Sounds like depressing reading, and in many ways it is. But the subject matter is compelling and, though I am not a white African and have only 4 years of African childhood experience, I feel that connection with it. I was only 10 when we arrived in Kenya and 14 when we left but my life there is still vivid and ALIVE in my mind.
I can still smell the smoke from the charcoal making fires in August. The sweet smell clogging my nostrils and clouding the sky. I remember the rush of driving on safari and coming up on just fed lions, preening in the pre-dawn light after a nighttime kill.
I can feel the fear as we hung out our upper story windows yelling "mwezi, mwezi! theif, theif!" while watching my Dad race back toward the house, robbers chasing after him when they realized that the security airhorn he held didn't work. As the door slammed and the yelling continued I was sure they were in the house and were beating him only to realize they'd just crawled back into the truck to get the spare tire out and leave.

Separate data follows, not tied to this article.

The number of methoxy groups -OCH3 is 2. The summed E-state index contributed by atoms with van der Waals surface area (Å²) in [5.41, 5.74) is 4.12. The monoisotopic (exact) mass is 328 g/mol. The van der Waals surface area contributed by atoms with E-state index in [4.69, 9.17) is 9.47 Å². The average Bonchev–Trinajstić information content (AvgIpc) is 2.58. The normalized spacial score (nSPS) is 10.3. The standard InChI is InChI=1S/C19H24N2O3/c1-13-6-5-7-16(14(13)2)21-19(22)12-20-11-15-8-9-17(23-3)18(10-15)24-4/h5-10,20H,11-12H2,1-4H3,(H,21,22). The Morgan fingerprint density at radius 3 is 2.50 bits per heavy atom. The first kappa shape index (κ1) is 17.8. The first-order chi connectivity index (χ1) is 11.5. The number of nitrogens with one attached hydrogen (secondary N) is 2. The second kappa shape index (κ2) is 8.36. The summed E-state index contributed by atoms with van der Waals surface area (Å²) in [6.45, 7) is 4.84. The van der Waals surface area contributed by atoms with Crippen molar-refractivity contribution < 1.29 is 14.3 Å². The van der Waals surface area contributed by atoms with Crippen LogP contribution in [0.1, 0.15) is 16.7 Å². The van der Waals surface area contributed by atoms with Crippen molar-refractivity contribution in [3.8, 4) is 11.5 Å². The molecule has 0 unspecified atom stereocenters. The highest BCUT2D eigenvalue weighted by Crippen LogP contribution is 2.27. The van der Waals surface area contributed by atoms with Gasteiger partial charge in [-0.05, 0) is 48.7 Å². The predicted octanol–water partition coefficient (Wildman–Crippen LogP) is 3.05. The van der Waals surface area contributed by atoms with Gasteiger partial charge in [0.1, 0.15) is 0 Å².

I love Africa, hope for it, despair for it and just can't stay away; even if it's just by reading right now.
The first two memoirs are by Alexandra Fuller.
The second two are by Peter Godwin.
"I feel like weeping. Weeping at the way Africa does this to you. Just as you're about to dismiss it and walk away, it delivers something so unexpected, so tender. One minute you're scared shitless, the next you're choked with affection."
A quote from Peter Godwin, When A Crocodile Eats The Sun